THIS POST IS NOW PART OF
Note: Nov. 11, 2012, is the first anniversary of my first publication, which happened to be "Monster Is in the Eye of the Beholder," so I thought I would resurrect this text sample. I'm having a 99-cent special on the novella right now (Kindle and Smashwords), and you can get a free Smashwords copy on Sunday and Monday (Nov. 11 and 12). Go here for information on how to do that!
So here it is -- a short piece of "Monster Is in the Eye of the Beholder" that may function slightly as a spoiler, but not too much:
Continued (late evening, LPT): [i.e. Local Planetary Time]
It was already dark when we landed at a small spaceport of Chu-sneian construction and so we went straight to a guesthouse for the night. We are near a diminutive city called Hala-ana (we could see a small cluster of lights twinkling as we came in), but there was not a Kal in sight, much to our disappointment. Tor says their leader, called the Chief Communicator, prefers to meet with us in the morning.
Continued, 1st full day on Kal-fa (late evening):
If I were religious, I might throw a few prayers at a couple of alien deities! I thought I was beyond astonishment – after all, what can top the Shshi Queen or the inner sanctum of the Etúmanoi? – but even those didn’t prepare me for this! That woman Tor was playing with us – oh, yes! The joke was definitely on us!
But I must start at the beginning so that I can make sense of this afterwards. Hala-ana consists of a grouping of some twenty sprawling, one-story stone buildings covered with intricate abstract carvings. We approached the central edifice, which (Tor informed us) houses both living quarters and the government offices, through an extensive and delightful semi-tropical garden – a xenobotanist’s dream! It seemed deserted, although we heard some rustling and thumps in the bushes and caught some glimpses of movement or form through the foliage. Tor remarked that the Kal were shy around strangers. We entered through a wooden door and found ourselves in a corridor about four or five meters wide, with a floor of polished stone tiles, blue painted walls, and gilded carved floral cornices. Narrow tables lined the right side.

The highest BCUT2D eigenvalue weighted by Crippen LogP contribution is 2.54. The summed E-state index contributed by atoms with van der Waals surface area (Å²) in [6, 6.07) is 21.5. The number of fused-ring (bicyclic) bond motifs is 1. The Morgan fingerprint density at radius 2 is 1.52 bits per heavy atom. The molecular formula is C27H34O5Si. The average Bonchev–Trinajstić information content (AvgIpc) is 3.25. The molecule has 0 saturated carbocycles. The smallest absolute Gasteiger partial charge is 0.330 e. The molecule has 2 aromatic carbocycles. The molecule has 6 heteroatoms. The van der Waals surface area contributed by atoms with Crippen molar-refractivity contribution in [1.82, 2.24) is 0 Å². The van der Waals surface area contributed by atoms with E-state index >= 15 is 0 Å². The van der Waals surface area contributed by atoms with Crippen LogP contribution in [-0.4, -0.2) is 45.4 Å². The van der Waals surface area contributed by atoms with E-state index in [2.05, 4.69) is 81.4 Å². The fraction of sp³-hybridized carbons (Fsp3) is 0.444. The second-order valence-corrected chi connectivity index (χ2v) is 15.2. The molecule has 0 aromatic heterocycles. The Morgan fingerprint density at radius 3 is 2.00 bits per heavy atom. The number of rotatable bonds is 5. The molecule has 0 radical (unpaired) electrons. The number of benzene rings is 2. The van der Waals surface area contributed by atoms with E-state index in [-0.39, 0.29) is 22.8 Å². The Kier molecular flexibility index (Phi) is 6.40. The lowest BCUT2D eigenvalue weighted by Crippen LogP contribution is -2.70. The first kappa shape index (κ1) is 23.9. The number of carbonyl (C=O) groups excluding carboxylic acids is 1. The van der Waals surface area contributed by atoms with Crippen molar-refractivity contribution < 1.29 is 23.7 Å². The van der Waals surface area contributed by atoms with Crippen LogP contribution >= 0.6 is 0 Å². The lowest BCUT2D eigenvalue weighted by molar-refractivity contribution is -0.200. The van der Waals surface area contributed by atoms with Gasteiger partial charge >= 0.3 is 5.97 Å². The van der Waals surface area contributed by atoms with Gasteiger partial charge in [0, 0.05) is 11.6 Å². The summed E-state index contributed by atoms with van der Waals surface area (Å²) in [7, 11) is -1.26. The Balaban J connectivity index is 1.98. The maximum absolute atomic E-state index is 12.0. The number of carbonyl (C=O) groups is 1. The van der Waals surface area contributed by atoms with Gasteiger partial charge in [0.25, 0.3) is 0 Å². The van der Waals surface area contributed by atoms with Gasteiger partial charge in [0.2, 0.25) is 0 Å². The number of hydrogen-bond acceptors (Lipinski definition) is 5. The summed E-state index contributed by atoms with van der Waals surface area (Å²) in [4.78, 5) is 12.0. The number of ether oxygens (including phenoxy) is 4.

Then simultaneously we all jumped. On one of the tables something was moving. It was an arm – an arm, shoulder to hand, resting on its upper portion, with a pad of silken cloth covering the elbow, four bracelets enclosing the forearm above a pleated cuff, rings on three fingers below oval nails manicured and tinted gold. The hand bobbed on the end of the arm, beckoning, waving, appearing to engage in sign language. I think we all gasped and possibly even swore. Then the arm bounced, hopped off the table, landed on its padded elbow, and – capered is the only word for it – capered off down the hall and disappeared through a door.
There was a moment of stunned silence. I turned to Tor and she was grinning impishly.
Pross said, “What was that?” Then he said as if relieved, “A robotic toy! Very interesting! So realistic! Is it a plaything for the Kal’s children?
Tor said, “That’s not a robotic toy. You have just met Veski-mah, one of the Greeters. I think she’ll be in trouble – I’m quite sure Lord Hetsip-dohná didn’t want her out here.”
Again, silence. Then a kind of choked snort issued from Hart Pross. “What are you … ? Are you implying … ?”
Fortunately, Ghito interrupted him. Big-eyed with wonder, she said, “It’s alive? Why, how beautiful! Let’s go on! I have a feeling there are some real marvels ahead!”
“God, what kind of trickery … ?” Pross began.
I silenced him by jabbing my fist into the small of his back and said, “Yes, Minister Tor, what other surprises are you hiding from us?”
Tor laughed. “I knew your curiosity would be piqued. Come with me."
[If you want to know what is inside the door, buy the book!]